Sunday, February 3, 2019

Nest & Your Piece of Mind

Nest has come under a lot of fire lately, especially in reports of their camera systems being hacked.  This is misleading on a few levels.

Here are the original articles:

The Facts first:  Yes, someone took over the accounts belonging to these two families creating havoc and panic.  No one wants to hear a Nuclear Alert originating from their home without foreknowledge of a test in progress, much less general access to their private lives.  The mere thought of walking past my child's bedroom and hearing a male voice swearing at my child would push the needle to the edge of my fight/flight reaction and someone would end up finding a Father Bear in the room protecting his cubs.

We have become very complacent in our digital worlds.  That is the problem.   And, most sites have left the security protocols on their sites lacking the necessary enforcement of stronger authentication schemes to protect end users and their privacy.  It isn't the companies fault, but they aren't exactly championing safe practices while using their product.

Most companies want your accessibility to their site to be a balance between security and simplicity.  These two things usually don't go well together.  Most consumers don't want to remember long, abstract passwords.  Who can blame them?  I have about 50-60 sites I normally visit that I have credentials on, whether accessing from my PC, my iPhone or iPad or even other smart devices like my television.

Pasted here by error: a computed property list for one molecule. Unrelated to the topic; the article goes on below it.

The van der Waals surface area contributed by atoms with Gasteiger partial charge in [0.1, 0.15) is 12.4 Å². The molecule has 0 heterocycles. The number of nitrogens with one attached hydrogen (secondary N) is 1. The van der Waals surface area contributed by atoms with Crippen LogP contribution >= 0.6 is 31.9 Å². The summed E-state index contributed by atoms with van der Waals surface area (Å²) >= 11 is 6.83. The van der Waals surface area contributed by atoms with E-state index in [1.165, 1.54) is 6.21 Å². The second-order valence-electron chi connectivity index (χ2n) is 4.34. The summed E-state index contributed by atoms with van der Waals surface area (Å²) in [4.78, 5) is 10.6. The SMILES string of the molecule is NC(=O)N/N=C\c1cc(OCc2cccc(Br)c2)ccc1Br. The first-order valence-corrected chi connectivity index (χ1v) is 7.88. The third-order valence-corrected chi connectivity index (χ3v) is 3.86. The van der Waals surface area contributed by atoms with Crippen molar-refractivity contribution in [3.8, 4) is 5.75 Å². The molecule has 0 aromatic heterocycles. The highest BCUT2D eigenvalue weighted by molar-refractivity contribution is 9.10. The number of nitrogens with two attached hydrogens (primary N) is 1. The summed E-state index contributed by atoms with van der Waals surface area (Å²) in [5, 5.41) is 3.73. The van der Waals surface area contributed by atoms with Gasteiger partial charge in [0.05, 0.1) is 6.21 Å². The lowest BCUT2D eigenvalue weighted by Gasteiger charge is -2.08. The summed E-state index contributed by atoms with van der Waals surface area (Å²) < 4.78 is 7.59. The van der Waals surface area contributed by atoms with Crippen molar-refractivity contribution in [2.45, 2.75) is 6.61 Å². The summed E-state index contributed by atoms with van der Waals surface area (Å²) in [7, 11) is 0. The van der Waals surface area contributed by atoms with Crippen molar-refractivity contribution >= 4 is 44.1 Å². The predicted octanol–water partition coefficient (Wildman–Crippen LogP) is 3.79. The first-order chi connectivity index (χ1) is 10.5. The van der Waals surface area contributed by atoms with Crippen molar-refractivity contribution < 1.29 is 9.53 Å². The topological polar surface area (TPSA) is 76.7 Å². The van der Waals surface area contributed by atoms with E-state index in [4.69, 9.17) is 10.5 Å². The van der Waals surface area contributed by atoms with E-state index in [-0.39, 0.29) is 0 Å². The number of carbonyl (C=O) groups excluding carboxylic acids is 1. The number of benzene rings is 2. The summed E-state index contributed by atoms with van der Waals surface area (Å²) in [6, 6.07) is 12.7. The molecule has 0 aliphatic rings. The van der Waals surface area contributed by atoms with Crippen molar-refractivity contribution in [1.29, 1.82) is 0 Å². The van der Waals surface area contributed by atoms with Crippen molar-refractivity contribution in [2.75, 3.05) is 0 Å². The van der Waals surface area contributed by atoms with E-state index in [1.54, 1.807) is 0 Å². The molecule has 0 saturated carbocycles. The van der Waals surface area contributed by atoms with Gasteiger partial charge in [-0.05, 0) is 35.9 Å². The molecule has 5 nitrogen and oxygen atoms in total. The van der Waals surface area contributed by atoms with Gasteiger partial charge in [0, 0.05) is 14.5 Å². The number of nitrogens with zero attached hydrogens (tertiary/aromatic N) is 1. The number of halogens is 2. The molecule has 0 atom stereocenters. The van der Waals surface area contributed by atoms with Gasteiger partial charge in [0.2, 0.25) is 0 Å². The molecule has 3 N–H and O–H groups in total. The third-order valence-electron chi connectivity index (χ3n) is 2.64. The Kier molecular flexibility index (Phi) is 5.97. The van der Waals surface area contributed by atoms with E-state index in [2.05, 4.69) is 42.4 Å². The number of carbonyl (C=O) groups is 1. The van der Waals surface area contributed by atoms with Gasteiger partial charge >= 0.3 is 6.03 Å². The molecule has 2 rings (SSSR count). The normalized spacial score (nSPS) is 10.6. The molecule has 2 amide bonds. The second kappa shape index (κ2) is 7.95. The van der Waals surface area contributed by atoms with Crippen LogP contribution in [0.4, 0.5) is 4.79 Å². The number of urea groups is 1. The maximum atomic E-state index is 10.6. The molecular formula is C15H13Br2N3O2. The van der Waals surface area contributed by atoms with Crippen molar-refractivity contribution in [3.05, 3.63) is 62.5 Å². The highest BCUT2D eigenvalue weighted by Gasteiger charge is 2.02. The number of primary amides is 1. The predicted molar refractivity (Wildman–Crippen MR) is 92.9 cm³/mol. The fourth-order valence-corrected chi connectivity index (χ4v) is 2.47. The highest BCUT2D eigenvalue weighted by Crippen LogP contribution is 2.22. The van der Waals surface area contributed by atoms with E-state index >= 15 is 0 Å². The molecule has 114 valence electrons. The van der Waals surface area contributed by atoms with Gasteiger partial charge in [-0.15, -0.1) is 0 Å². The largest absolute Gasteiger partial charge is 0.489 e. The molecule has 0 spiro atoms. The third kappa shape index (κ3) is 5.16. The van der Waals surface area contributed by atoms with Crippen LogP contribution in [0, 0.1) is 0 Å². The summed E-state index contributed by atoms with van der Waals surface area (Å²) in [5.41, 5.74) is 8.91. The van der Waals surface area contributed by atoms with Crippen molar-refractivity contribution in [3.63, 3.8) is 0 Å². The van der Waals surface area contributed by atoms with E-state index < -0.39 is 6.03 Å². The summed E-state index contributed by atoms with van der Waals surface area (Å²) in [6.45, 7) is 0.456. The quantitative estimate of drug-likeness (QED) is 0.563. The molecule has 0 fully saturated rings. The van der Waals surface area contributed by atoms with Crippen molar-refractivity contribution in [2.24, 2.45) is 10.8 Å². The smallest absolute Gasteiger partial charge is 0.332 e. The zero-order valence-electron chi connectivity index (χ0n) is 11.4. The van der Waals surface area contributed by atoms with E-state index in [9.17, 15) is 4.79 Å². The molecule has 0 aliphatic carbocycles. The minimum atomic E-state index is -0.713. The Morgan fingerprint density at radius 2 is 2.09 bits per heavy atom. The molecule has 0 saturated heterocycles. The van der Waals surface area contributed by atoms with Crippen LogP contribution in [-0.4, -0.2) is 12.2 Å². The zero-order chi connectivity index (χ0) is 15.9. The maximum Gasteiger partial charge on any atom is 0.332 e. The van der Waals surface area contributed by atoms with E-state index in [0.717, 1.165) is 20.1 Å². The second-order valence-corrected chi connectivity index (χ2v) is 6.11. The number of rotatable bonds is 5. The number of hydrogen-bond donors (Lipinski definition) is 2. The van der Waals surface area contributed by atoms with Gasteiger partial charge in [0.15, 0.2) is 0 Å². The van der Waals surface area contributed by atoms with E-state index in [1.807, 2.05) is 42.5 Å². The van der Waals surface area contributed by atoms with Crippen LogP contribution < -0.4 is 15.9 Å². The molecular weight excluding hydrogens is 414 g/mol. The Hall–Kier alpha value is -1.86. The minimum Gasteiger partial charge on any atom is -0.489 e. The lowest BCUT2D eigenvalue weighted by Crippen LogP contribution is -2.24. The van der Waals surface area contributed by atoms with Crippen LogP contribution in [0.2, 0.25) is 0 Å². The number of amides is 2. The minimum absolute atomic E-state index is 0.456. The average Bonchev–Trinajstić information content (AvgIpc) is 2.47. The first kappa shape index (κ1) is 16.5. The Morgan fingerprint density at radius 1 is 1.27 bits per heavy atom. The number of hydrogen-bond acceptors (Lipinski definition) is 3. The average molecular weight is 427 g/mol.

So consumers become complacent in using very simple e-mail and password combinations.  That isn't the issue - the issue is using them over and over and over again on site after site.  Over a period of 3-4 years, there is a high chance your username (e-mail address) and password have been compromised and is floating around on the Dark Web somewhere.  This isn't an article on using LifeLock or similar services - that will come later.  

This is about bolstering the security of the existing systems you already are using. I am into the Google Universe pretty heavy - also Apple's ecosystem due to my iPhone/iPad love (had original iphone - still have it in my drawer). 

Apple did a great service recently and PUSHED people to employ a 2 factor authentication to protect your online identity.  Many of your online services recommend this and may prompt you at some point to put in your cell phone or use an authenticator.  Why?